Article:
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See also: angèn and ängen




  1. Romanization of ᮃᮍᮨᮔ᮪



Cognate with Irish éigean (force; necessity). Perhaps from Proto-Indo-European *neḱ- (death)[1] (see angau), or cognate with Ancient Greek ἀνάγκη (anánkē, force; necessity).[2]



angen m (uncountable) (functioning as verbal noun)

  1. need
    • 1803, William Owen Pughe, "A Dictionary of the Welsh Language", Volume 1
      Perid i Ddyfrig archeſgob wynieuthu Arthur yn frenin, a dodi coron am ei ben; canys eu hangen oedd yn eu cymhell.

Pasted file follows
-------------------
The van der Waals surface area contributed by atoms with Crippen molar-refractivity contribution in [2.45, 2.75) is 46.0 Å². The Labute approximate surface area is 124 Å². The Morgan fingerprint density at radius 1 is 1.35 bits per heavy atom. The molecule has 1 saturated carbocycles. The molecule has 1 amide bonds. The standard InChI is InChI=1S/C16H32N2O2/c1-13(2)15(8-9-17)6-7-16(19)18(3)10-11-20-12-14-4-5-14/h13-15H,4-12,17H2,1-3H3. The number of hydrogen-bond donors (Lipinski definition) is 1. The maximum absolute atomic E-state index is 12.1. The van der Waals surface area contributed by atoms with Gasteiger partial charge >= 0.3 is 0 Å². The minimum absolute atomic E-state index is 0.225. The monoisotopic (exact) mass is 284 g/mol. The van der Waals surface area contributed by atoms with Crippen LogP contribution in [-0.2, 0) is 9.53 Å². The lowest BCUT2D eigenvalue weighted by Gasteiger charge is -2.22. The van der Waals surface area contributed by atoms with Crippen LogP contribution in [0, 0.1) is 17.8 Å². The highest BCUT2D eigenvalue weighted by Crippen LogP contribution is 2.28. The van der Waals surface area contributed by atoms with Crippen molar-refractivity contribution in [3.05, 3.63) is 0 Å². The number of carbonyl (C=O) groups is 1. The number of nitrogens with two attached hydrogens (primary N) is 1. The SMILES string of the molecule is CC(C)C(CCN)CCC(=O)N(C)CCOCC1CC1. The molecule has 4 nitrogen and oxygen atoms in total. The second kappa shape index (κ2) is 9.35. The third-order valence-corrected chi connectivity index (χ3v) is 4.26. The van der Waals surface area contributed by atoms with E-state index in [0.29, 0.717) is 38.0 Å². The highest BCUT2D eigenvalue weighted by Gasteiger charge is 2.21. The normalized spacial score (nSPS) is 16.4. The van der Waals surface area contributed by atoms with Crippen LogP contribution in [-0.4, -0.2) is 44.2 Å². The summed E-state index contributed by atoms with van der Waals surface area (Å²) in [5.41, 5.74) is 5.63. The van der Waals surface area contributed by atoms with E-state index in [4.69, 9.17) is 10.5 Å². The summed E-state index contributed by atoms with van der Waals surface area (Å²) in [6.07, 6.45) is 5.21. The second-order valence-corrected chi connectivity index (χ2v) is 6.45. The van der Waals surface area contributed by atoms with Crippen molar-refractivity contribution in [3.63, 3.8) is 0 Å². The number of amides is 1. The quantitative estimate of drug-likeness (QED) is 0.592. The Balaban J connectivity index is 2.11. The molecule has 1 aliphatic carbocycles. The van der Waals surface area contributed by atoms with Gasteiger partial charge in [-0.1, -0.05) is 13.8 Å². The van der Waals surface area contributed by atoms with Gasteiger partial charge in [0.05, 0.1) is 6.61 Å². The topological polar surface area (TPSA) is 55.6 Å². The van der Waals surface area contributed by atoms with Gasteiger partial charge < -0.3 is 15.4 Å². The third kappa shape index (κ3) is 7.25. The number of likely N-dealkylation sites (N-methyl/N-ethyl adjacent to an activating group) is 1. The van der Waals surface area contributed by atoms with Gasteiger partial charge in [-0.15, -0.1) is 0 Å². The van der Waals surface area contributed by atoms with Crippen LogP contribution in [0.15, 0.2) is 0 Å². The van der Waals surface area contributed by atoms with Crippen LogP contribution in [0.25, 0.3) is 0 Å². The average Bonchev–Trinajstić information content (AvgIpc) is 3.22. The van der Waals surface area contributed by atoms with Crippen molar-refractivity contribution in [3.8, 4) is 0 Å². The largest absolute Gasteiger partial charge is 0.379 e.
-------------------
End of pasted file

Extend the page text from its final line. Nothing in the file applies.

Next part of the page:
Dyfrig the archbiſhop was commanded to conſecrate Arthur to be king, and to place the crown upon his head; for their neceſſity was preſſing upon them.

Usage notes[edit]

Because angen is a noun, it does not use yn with bod and has no stem, meaning it must be used periphrastically.

See also[edit]


Welsh mutation
radical soft nasal h-prothesis
angen unchanged unchanged hangen
Note: Some of these forms may be hypothetical. Not every
possible mutated form of every word actually occurs.


  1. ^ R. J. Thomas, G. A. Bevan, P. J. Donovan, A. Hawke et al., editors (1950-), “angen”, in Geiriadur Prifysgol Cymru Online (in Welsh), University of Wales Centre for Advanced Welsh & Celtic Studies
  2. ^ J. Morris Jones, A Welsh Grammar, Historical and Comparative (Oxford 1913), § 99 vi (1)